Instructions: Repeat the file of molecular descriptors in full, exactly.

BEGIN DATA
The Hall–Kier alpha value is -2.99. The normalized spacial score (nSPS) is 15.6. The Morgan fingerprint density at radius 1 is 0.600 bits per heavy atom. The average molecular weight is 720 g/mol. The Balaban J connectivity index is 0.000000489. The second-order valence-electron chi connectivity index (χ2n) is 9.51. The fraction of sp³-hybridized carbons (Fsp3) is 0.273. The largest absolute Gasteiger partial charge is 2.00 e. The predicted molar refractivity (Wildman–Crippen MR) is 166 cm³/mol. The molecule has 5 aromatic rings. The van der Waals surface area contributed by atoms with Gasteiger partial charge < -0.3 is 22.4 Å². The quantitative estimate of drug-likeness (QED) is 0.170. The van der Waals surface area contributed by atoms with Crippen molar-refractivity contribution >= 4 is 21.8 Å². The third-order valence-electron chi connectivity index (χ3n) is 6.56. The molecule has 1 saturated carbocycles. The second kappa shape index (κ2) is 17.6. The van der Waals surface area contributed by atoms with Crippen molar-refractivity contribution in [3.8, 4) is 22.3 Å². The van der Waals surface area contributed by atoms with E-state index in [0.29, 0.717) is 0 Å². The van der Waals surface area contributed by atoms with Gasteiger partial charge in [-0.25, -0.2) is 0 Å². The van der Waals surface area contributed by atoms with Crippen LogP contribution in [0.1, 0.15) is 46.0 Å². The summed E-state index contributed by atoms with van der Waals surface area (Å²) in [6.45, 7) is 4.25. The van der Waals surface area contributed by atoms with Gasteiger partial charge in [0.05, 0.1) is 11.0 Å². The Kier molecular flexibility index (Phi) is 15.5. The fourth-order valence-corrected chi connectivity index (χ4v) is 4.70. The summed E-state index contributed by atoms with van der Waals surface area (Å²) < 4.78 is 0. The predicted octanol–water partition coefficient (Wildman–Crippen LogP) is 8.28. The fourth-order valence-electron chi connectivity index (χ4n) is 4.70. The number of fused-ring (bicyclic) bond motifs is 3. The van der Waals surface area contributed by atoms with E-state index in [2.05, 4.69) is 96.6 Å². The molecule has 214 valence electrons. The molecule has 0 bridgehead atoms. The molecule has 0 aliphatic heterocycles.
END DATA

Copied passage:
The Hall–Kier alpha value is -2.99. The normalized spacial score (nSPS) is 15.6. The Morgan fingerprint density at radius 1 is 0.600 bits per heavy atom. The average molecular weight is 720 g/mol. The Balaban J connectivity index is 0.000000489. The second-order valence-electron chi connectivity index (χ2n) is 9.51. The fraction of sp³-hybridized carbons (Fsp3) is 0.273. The largest absolute Gasteiger partial charge is 2.00 e. The predicted molar refractivity (Wildman–Crippen MR) is 166 cm³/mol. The molecule has 5 aromatic rings. The van der Waals surface area contributed by atoms with Gasteiger partial charge < -0.3 is 22.4 Å². The quantitative estimate of drug-likeness (QED) is 0.170. The van der Waals surface area contributed by atoms with Crippen molar-refractivity contribution >= 4 is 21.8 Å². The third-order valence-electron chi connectivity index (χ3n) is 6.56. The molecule has 1 saturated carbocycles. The second kappa shape index (κ2) is 17.6. The van der Waals surface area contributed by atoms with Crippen molar-refractivity contribution in [3.8, 4) is 22.3 Å². The van der Waals surface area contributed by atoms with E-state index in [0.29, 0.717) is 0 Å². The van der Waals surface area contributed by atoms with Gasteiger partial charge in [-0.25, -0.2) is 0 Å². The van der Waals surface area contributed by atoms with Crippen LogP contribution in [0.1, 0.15) is 46.0 Å². The summed E-state index contributed by atoms with van der Waals surface area (Å²) in [6.45, 7) is 4.25. The van der Waals surface area contributed by atoms with Gasteiger partial charge in [0.05, 0.1) is 11.0 Å². The Kier molecular flexibility index (Phi) is 15.5. The fourth-order valence-corrected chi connectivity index (χ4v) is 4.70. The summed E-state index contributed by atoms with van der Waals surface area (Å²) < 4.78 is 0. The predicted octanol–water partition coefficient (Wildman–Crippen LogP) is 8.28. The fourth-order valence-electron chi connectivity index (χ4n) is 4.70. The number of fused-ring (bicyclic) bond motifs is 3. The van der Waals surface area contributed by atoms with E-state index in [2.05, 4.69) is 96.6 Å². The molecule has 214 valence electrons. The molecule has 0 bridgehead atoms. The molecule has 0 aliphatic heterocycles.